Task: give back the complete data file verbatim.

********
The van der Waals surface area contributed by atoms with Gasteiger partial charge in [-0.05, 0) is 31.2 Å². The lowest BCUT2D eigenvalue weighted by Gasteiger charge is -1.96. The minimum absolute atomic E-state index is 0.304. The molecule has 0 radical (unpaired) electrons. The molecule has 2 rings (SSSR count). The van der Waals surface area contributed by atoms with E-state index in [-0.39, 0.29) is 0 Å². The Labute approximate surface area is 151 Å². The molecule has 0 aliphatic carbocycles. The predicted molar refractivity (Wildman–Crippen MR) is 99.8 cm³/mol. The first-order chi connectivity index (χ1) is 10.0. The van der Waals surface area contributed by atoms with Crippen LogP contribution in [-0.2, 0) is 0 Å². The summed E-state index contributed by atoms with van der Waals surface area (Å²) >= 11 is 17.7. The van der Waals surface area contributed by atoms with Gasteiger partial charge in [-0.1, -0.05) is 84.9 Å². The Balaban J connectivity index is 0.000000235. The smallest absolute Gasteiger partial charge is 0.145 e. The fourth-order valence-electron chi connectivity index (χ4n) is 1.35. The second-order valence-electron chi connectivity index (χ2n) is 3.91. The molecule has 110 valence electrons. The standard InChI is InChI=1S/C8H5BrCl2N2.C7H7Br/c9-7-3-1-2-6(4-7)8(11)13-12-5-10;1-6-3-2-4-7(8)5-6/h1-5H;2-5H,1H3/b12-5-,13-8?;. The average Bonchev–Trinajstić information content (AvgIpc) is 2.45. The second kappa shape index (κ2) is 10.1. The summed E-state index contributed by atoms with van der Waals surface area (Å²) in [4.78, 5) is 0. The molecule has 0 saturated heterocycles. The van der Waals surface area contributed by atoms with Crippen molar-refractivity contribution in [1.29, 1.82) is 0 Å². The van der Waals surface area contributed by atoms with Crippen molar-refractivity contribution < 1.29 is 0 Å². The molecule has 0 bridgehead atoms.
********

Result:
The van der Waals surface area contributed by atoms with Gasteiger partial charge in [-0.05, 0) is 31.2 Å². The lowest BCUT2D eigenvalue weighted by Gasteiger charge is -1.96. The minimum absolute atomic E-state index is 0.304. The molecule has 0 radical (unpaired) electrons. The molecule has 2 rings (SSSR count). The van der Waals surface area contributed by atoms with E-state index in [-0.39, 0.29) is 0 Å². The Labute approximate surface area is 151 Å². The molecule has 0 aliphatic carbocycles. The predicted molar refractivity (Wildman–Crippen MR) is 99.8 cm³/mol. The first-order chi connectivity index (χ1) is 10.0. The van der Waals surface area contributed by atoms with Crippen LogP contribution in [-0.2, 0) is 0 Å². The summed E-state index contributed by atoms with van der Waals surface area (Å²) >= 11 is 17.7. The van der Waals surface area contributed by atoms with Gasteiger partial charge in [-0.1, -0.05) is 84.9 Å². The Balaban J connectivity index is 0.000000235. The smallest absolute Gasteiger partial charge is 0.145 e. The fourth-order valence-electron chi connectivity index (χ4n) is 1.35. The second-order valence-electron chi connectivity index (χ2n) is 3.91. The molecule has 110 valence electrons. The standard InChI is InChI=1S/C8H5BrCl2N2.C7H7Br/c9-7-3-1-2-6(4-7)8(11)13-12-5-10;1-6-3-2-4-7(8)5-6/h1-5H;2-5H,1H3/b12-5-,13-8?;. The average Bonchev–Trinajstić information content (AvgIpc) is 2.45. The second kappa shape index (κ2) is 10.1. The summed E-state index contributed by atoms with van der Waals surface area (Å²) in [4.78, 5) is 0. The molecule has 0 saturated heterocycles. The van der Waals surface area contributed by atoms with Crippen molar-refractivity contribution in [1.29, 1.82) is 0 Å². The van der Waals surface area contributed by atoms with Crippen molar-refractivity contribution < 1.29 is 0 Å². The molecule has 0 bridgehead atoms.